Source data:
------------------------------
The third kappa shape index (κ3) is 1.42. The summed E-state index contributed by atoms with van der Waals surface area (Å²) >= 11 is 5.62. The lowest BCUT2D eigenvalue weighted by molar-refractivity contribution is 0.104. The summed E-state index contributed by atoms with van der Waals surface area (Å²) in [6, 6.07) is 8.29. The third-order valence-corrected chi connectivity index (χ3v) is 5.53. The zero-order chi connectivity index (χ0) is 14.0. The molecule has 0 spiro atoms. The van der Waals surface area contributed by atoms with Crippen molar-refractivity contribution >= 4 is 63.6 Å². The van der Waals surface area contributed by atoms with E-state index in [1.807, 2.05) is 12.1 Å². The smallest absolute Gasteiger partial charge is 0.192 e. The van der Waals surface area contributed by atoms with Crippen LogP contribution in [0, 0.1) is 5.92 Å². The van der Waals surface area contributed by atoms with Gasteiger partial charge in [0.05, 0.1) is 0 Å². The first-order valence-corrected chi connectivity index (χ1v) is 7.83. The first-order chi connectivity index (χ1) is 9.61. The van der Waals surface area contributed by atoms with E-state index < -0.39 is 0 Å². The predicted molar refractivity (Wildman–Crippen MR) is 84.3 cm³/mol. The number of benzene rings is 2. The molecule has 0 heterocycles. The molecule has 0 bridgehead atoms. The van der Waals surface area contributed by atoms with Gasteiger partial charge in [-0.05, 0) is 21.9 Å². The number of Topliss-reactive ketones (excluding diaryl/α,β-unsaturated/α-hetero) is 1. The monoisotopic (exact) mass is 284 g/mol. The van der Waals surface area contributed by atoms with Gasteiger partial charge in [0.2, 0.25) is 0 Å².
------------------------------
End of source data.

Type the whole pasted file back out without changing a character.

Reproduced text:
The third kappa shape index (κ3) is 1.42. The summed E-state index contributed by atoms with van der Waals surface area (Å²) >= 11 is 5.62. The lowest BCUT2D eigenvalue weighted by molar-refractivity contribution is 0.104. The summed E-state index contributed by atoms with van der Waals surface area (Å²) in [6, 6.07) is 8.29. The third-order valence-corrected chi connectivity index (χ3v) is 5.53. The zero-order chi connectivity index (χ0) is 14.0. The molecule has 0 spiro atoms. The van der Waals surface area contributed by atoms with Crippen molar-refractivity contribution >= 4 is 63.6 Å². The van der Waals surface area contributed by atoms with E-state index in [1.807, 2.05) is 12.1 Å². The smallest absolute Gasteiger partial charge is 0.192 e. The van der Waals surface area contributed by atoms with Crippen LogP contribution in [0, 0.1) is 5.92 Å². The van der Waals surface area contributed by atoms with Gasteiger partial charge in [0.05, 0.1) is 0 Å². The first-order valence-corrected chi connectivity index (χ1v) is 7.83. The first-order chi connectivity index (χ1) is 9.61. The van der Waals surface area contributed by atoms with E-state index < -0.39 is 0 Å². The predicted molar refractivity (Wildman–Crippen MR) is 84.3 cm³/mol. The number of benzene rings is 2. The molecule has 0 heterocycles. The molecule has 0 bridgehead atoms. The van der Waals surface area contributed by atoms with Gasteiger partial charge in [-0.05, 0) is 21.9 Å². The number of Topliss-reactive ketones (excluding diaryl/α,β-unsaturated/α-hetero) is 1. The monoisotopic (exact) mass is 284 g/mol. The van der Waals surface area contributed by atoms with Gasteiger partial charge in [0.2, 0.25) is 0 Å².